2. The color represents me, blue is usually seen as a trustworthy & stable color. But I don't see myself as a stable designer. I adapt, I grow, I change when I need to. I become who I need to for my clients. If they seem like they need someone to say, "Hey, I hear what you're asking but I don't think this will work well." I will do it. If they need me to just listen and do as requested, and doing that will yield the best results. I will do it.

  3. The real-life object that this color represents is closely related to a color found on a chalkboard. Which is symbolically a tool for learning. Though that wasn't a purposeful relationship I was going for, as I said this color came to me in a dream but that's where I've seen it used in the real-world.

Who is my audience?

This is another really important decision for this project. I felt a little fed up working with small restaurant owners and small business owners always looking to take advantage of my services, always saying it needs to "pop" or "make it dance" like a good website is just a billboard that makes as much noise and commotion as possible to grab people's attention. On one occasion they made me go through their son who knew computers...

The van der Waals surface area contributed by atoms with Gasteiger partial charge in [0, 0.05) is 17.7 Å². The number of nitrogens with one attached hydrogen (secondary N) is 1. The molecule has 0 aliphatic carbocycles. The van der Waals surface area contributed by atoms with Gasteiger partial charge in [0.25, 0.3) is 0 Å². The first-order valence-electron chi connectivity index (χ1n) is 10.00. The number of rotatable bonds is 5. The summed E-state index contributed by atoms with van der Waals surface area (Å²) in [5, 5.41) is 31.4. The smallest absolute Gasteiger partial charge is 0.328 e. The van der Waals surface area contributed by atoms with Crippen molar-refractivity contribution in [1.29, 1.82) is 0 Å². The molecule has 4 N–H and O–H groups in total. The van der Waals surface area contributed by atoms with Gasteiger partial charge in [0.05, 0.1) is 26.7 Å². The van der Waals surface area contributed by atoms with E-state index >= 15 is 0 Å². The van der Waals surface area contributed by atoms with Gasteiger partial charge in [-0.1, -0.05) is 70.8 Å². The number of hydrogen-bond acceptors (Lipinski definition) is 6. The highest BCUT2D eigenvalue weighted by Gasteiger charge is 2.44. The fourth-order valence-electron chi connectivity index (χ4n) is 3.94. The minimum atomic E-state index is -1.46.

Anyway, with my logo & portfolio I wanted to really try to capture the interest of other designers and developers, artists, and other creative people. Not that they'll necessarily have more knowledge or be easier to work with but I understand their needs better, and I will sleep better at night helping them get their work out than advertising a site with "the best ribs" when after tasting it, realized it was the worst food I've ever tasted.

Another key part of my demographic is other studios be it creative director or someone deep in the work I'd like to have content & features that really show my skills in a way they appreciate. Which to me meant not just having a portfolio section but also using my skill subtlety to support my content and the way users use it.

Once I came to those answers it was time to figure out what to build the site with, for that I chose to learn something new: Python and Django.

Why Python + Django?

If you don't know, Python is a programming language much like C/C++/Java however what separates it apart is it's very clean, no line-noise syntax and very supportive community who created the PEP8 style guide for developers to produce the most easily read & maintainable code they can.